“And for me, personally, I started in this role some months ago,” she added. “So to have Daniela in the same position was a really good thing. It was wonderful to share some of these ideas and things we struggle with. In fact, we continue to discuss them, because these conversations never really stopped [after the exchange.]”

In effect, what emerged from the arrangement was something of a sister-company relationship. The benefits extended far beyond the nuts and bolts of business management — although that was certainly part of it. But perhaps just as important was the collegial goodwill and friendship that resulted from the experiment.

“Sometimes, all you need is to talk to somebody who understands your challenges,” said D’Amato. “So, I got there, and I felt [Garcia’s] pain over some aspects of her work. And I totally understood, because I went through the same things when I was there. … In so many ways, it was just like meeting old friends you’ve known forever, you know?”

The conversations around drinks and dinner proved just as worthwhile as those around computers. Which, of course, is another benefit of exchange programs: sampling a different city’s food. Everyone involved in the exchange agreed that the dinners alone were worth the effort.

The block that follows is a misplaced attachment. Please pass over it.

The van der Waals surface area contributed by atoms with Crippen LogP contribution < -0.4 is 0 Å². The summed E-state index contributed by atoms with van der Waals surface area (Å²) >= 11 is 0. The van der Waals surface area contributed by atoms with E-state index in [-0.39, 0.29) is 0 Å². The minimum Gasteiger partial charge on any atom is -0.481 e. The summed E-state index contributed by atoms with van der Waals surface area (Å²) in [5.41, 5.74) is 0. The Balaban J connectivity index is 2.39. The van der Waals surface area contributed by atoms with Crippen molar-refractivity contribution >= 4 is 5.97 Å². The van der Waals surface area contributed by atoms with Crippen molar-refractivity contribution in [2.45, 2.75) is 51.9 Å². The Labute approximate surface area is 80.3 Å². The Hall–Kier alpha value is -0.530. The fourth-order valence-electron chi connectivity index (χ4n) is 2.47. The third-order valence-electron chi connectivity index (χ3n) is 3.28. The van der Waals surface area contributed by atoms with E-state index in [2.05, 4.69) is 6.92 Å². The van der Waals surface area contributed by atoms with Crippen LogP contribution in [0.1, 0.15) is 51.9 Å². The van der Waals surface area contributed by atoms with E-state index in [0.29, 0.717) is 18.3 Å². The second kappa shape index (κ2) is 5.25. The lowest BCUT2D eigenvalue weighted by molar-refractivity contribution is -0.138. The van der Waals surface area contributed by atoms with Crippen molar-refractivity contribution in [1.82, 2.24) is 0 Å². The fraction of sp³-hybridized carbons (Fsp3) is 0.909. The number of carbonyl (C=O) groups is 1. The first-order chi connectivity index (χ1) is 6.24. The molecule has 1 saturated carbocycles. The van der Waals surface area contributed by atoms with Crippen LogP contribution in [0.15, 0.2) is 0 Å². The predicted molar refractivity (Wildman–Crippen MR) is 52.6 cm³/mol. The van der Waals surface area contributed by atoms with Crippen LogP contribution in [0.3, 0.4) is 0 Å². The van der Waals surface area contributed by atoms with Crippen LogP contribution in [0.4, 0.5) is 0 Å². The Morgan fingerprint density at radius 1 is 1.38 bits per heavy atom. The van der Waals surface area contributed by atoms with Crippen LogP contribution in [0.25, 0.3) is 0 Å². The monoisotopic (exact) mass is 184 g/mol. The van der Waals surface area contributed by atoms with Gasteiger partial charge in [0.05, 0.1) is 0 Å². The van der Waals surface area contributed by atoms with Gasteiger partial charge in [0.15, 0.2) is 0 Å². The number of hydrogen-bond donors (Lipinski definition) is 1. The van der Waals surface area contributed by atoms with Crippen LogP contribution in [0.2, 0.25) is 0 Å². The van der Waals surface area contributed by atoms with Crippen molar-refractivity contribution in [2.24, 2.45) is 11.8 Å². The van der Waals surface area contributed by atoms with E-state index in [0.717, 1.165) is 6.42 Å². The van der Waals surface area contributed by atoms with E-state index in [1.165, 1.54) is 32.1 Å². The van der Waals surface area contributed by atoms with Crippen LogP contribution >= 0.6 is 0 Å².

The mutual conclusion among the Creative Words and Kobalt Languages teams was that the first attempted exchange was an unambiguous success. And now thoughts are turning to replicating it. Already, conversations are under way to do another exchange in the near future — and not just among Creative Words and Kobalt Languages. According to Sierra and Cresceri, other business leaders are asking them about how they can pursue something similar.

“There are some companies that have expressed, ‘Oh, we should do the same thing together with our company and your company,’” said Sierra. “I haven’t heard of anyone doing anything similar, at least in our industry.”

“I know about some similar initiatives,” added Cresceri. “But those were more for teaming up to work with a customer or to look for bigger customers. It was never for the sake of sharing and learning from each other.”

And that’s the takeaway both teams are reflecting on: the sharing and the learning. Professionals of all stripes struggle with the tendency to slip into routines, whether they’re effective and efficient or not. Taking a few days to visit colleagues and understand their processes was a reminder that there are many different roads toward a similar destination. And it was an encouraging realization that there’s more to gain through cooperation and openness than through secrecy and closed doors.

“I felt like I was part of a bigger team,” said Miglietta. “And I got to be part of their daily routine, and they did the same when they visited us. Sometimes all you need is an external point of view.”

Cameron Rasmusson is editor-in-chief of MultiLingual Media